Its right arm hung limply at its side, appearing at first to end in a strange malformed stump that extended downwards out of a voluminous sleeve. Only when his bleary eyes were fully focused on processing what he was seeing, did Nate realise that what he had initially taken for a stump or a disfigured limb had in actual fact been neither: the right sleeve had been torn away just below the elbow; it was the chitinous, segmented leg of a large spider that protruded from the robe- a many sectioned limb that ended in a malicious looking point, it twitched evilly in the pale light of the moon, making his skin break out in goosebumps and his breath catch in his throat. He had watched a program with his father a few weeks ago about Australian wildlife, and that hideous appendage would not have looked out of place had it been attached to the bulbous body of a jet-black funnel-web spider. Instead, it was a part of the hideous night-gaunt that had emerged from the depths of his closet.
Until now the things head had hung solemnly downwards, and as if responding to some unheard signal it lifted it to look directly at him. Imagining two glowing red eyes had been almost the furthest thing from the truth; these were milky white and bulged like the caps of some hideous mushroom, with small yellow specks swirling placidly across their engorged surface. There were at least twelve of them, spread across what he presumed must be the things face, enshrouded somewhere beneath the darkness of its hood, and they were distributed in clusters of three and four. They reminded him of Mr Armstrong, the old blind clerk that worked down at the pharmacy. Nate had once seen him without the dark glasses that he otherwise wore constantly; his eyes had been glazed orbs of ivory, appearing to see all yet in actuality seeing nothing as they searched listlessly back and forth behind the counter. But Nate knew with gut-wrenching certainty that these seemingly blind eyes saw him all too clearly.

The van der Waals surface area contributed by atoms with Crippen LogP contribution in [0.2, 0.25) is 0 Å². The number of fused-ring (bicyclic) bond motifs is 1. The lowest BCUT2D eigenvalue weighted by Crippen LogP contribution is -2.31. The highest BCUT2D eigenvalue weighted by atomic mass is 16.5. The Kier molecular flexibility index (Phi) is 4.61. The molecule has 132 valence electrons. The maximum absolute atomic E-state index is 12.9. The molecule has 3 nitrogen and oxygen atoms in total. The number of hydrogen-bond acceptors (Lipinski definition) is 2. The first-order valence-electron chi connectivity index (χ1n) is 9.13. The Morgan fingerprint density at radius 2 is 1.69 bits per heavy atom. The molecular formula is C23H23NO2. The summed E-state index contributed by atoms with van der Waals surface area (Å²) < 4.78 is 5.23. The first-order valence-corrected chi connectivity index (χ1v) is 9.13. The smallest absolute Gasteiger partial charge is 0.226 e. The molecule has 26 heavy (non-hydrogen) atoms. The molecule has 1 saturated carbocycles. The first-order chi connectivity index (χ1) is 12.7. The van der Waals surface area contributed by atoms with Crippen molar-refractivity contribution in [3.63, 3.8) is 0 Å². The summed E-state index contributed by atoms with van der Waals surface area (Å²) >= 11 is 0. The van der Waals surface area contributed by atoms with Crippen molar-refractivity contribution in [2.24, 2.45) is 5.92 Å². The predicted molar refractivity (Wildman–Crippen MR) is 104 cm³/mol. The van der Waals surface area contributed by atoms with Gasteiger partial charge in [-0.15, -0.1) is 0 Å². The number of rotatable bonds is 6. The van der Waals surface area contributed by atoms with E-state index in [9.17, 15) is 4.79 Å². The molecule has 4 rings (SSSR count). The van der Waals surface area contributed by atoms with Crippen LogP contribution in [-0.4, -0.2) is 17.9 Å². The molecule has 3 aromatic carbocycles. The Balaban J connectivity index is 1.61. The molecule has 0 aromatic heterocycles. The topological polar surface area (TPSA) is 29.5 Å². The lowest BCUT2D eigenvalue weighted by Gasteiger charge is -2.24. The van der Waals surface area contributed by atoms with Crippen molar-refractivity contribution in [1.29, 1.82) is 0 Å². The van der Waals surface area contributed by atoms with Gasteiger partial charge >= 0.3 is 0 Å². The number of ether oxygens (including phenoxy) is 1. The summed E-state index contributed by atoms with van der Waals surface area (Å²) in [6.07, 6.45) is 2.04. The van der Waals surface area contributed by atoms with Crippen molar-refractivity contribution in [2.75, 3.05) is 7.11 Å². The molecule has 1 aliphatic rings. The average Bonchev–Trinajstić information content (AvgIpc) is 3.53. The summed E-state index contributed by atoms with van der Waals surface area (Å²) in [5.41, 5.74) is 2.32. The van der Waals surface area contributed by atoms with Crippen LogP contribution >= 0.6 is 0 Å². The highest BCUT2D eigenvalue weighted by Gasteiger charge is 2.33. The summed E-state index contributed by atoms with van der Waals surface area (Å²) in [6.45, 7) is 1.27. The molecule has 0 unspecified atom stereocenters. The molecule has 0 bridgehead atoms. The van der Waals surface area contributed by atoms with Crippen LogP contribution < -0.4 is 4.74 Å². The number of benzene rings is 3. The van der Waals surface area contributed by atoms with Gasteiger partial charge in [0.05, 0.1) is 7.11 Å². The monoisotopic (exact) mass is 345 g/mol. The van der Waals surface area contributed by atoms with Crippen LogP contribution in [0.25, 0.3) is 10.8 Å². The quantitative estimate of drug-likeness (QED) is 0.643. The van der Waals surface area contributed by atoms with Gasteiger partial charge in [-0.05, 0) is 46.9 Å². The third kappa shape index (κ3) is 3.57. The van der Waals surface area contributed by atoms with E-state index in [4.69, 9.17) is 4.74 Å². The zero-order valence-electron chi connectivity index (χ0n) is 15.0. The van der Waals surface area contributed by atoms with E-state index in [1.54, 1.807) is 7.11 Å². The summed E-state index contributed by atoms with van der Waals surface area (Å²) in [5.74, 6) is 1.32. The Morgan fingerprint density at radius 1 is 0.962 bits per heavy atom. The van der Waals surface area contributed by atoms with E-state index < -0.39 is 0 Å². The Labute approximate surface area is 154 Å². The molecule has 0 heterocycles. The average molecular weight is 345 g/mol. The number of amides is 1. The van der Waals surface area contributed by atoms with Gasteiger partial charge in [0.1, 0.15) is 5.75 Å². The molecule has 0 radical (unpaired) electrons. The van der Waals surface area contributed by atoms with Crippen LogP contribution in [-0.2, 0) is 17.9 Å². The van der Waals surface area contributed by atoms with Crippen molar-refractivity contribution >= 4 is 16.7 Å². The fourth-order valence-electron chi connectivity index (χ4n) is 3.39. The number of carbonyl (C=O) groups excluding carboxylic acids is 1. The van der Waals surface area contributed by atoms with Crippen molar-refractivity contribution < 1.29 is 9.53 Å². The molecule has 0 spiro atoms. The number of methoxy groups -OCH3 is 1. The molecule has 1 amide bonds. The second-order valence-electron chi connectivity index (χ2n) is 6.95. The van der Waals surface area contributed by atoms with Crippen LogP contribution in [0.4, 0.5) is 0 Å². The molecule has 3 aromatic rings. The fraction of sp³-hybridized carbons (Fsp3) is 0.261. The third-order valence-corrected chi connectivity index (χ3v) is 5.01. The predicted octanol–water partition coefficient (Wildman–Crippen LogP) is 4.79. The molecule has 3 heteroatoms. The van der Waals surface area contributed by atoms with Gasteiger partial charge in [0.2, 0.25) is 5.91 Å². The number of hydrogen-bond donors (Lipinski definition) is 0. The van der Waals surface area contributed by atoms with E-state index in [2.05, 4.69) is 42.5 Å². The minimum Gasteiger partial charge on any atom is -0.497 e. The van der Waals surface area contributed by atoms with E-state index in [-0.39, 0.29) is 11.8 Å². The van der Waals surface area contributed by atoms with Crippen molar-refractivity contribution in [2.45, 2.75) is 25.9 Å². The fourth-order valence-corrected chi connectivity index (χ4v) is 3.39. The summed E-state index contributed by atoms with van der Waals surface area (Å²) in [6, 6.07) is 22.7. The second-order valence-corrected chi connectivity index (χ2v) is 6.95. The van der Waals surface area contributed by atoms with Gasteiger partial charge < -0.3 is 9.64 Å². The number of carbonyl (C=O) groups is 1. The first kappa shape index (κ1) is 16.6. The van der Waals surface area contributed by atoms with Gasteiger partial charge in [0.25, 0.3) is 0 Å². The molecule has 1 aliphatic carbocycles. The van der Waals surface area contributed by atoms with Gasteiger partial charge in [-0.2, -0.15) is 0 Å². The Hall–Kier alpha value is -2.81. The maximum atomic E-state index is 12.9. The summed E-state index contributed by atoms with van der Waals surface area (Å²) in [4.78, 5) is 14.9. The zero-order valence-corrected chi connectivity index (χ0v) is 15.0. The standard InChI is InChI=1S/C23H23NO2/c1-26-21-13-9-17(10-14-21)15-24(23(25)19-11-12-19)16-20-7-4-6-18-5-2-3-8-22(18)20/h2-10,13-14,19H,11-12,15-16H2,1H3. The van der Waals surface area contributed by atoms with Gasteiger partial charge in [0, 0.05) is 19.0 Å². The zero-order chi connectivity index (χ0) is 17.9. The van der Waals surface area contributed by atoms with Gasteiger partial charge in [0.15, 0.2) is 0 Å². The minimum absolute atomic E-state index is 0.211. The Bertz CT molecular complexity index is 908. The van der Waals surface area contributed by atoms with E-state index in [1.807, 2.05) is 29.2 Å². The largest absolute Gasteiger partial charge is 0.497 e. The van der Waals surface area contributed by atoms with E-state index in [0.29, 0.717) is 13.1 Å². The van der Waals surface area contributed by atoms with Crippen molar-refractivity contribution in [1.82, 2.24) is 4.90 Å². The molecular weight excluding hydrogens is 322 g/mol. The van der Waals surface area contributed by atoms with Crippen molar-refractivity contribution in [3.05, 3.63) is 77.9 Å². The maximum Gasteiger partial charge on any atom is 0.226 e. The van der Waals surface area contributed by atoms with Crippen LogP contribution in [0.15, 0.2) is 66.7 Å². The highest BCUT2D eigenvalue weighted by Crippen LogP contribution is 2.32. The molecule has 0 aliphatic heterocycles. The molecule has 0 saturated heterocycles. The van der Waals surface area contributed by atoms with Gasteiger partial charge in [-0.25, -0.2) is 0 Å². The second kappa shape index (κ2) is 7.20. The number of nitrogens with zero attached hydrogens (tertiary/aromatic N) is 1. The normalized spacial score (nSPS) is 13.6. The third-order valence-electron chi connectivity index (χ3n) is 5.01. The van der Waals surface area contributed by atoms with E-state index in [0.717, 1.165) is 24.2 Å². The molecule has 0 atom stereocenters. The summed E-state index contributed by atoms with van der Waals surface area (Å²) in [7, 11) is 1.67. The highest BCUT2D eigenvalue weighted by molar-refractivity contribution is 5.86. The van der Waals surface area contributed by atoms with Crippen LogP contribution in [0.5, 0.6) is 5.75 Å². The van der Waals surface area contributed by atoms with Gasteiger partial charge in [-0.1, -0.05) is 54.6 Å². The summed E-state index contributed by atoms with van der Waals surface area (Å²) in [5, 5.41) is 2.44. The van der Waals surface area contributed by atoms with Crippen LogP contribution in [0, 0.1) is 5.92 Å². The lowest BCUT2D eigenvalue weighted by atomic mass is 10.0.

The things nose was little more than a vestigial slit, below which he could make out the barest suggestion of a mouth, the lower plate distended in a disgusting manner, and rows of glistening, pointed teeth that stared out at him eagerly in unrestrained anticipation. Its tongue lolled out and Nate made a small sound that would perhaps have been a scream had it not died in his throat almost immediately. Unnaturally long, the things tongue stretched out to almost a foot before being snapped back. But in those brief seconds, Nate saw all he needed to; numerous eyes, both blinking and lidless, dotted its surface, some large and some small, all rolling madly in the throes of dementia and insanity.
Suddenly it was standing at the foot of his bed, as if it had moved silently and with obscene speed in less time than it would take to blink- and maybe it had. The thick, oppressive odour that seemed to roll from the thing in waves was enough to make him retch, although his brain had now lapsed into such a state of terror that it was incapable of inducing even such rudimentary functions; a disgusting amalgamation of rotted flesh and disused furniture grown stagnant with mould and damp in some long forgotten cellar. There was something else, layered beneath those scents, that took a fraction of a second longer to place: the pleasant smell of warm rain falling gently on a summers eve.
Moving slowly and with careful deliberation the claw-hand reached for his ankle before stopping, fully outstretched, the pallid cadaver-like flesh dull and lifeless. Nate tried to pull his legs up and away but found that they had transmuted themselves to lead, now nothing more than deadweight. The thing moved its spider-like limb back-and-forth slowly in the air, as if tasting it; scenting the heart stopping terror of a nine-year-old boy.
The thing from the closet seemed to hesitate for a moment, as if contemplating some irrecoverably difficult decision. The spider-appendage began to flail madly; convulsing hideously beneath the moons funereal gaze. Like a darting viper the claw-hand shot forwards, those ancient, rotten fingers wrapping around Nate’s ankle like a vice, cold and clammy against his bare skin- the filthy nails biting cruelly into his flesh.
The things snakelike tongue slithered from the depths of its cavernous maw, and an eye of bleeding crimson inches from the tip blinked rapidly; a purple iris undulated like smoke drifting across water; a dead black pupil stared impassively, devoid of all emotion.
The spider in the moonlight hissed venomously and darted forwards.
Nate finally managed to scream. But as hundreds of razor sharp teeth descended upon him and a coarse, bristled limb was forced down his throat, it was too little too late.
Beneath a frozen moon an aeons old cycle continued, and Kalhuzacan fed once more.
Credit: Tom Farr